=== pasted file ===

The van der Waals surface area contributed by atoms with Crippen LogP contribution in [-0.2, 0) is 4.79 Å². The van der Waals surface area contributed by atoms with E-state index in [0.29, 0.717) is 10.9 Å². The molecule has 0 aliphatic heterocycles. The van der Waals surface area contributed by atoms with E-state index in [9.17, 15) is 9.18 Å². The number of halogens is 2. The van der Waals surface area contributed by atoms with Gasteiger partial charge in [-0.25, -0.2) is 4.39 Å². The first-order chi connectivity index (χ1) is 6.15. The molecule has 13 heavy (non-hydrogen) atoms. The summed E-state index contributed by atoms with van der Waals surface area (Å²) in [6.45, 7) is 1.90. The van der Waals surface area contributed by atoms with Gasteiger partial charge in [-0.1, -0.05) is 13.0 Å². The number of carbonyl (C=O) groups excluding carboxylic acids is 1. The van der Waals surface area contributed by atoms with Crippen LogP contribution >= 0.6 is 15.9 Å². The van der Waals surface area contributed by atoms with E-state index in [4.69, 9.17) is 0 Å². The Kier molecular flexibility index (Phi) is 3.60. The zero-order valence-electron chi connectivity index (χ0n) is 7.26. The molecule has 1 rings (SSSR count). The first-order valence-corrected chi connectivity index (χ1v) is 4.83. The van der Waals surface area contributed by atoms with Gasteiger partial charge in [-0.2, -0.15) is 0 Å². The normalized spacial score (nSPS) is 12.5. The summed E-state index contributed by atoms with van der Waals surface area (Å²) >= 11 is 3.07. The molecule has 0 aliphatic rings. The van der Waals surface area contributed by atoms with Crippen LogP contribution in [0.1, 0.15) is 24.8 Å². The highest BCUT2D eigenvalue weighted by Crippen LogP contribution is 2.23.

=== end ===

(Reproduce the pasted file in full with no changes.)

The van der Waals surface area contributed by atoms with Crippen LogP contribution in [-0.2, 0) is 4.79 Å². The van der Waals surface area contributed by atoms with E-state index in [0.29, 0.717) is 10.9 Å². The molecule has 0 aliphatic heterocycles. The van der Waals surface area contributed by atoms with E-state index in [9.17, 15) is 9.18 Å². The number of halogens is 2. The van der Waals surface area contributed by atoms with Gasteiger partial charge in [-0.25, -0.2) is 4.39 Å². The first-order chi connectivity index (χ1) is 6.15. The molecule has 13 heavy (non-hydrogen) atoms. The summed E-state index contributed by atoms with van der Waals surface area (Å²) in [6.45, 7) is 1.90. The van der Waals surface area contributed by atoms with Gasteiger partial charge in [-0.1, -0.05) is 13.0 Å². The number of carbonyl (C=O) groups excluding carboxylic acids is 1. The van der Waals surface area contributed by atoms with Crippen LogP contribution >= 0.6 is 15.9 Å². The van der Waals surface area contributed by atoms with E-state index in [4.69, 9.17) is 0 Å². The Kier molecular flexibility index (Phi) is 3.60. The zero-order valence-electron chi connectivity index (χ0n) is 7.26. The molecule has 1 rings (SSSR count). The first-order valence-corrected chi connectivity index (χ1v) is 4.83. The van der Waals surface area contributed by atoms with Gasteiger partial charge in [-0.2, -0.15) is 0 Å². The normalized spacial score (nSPS) is 12.5. The summed E-state index contributed by atoms with van der Waals surface area (Å²) >= 11 is 3.07. The molecule has 0 aliphatic rings. The van der Waals surface area contributed by atoms with Crippen LogP contribution in [0.1, 0.15) is 24.8 Å². The highest BCUT2D eigenvalue weighted by Crippen LogP contribution is 2.23.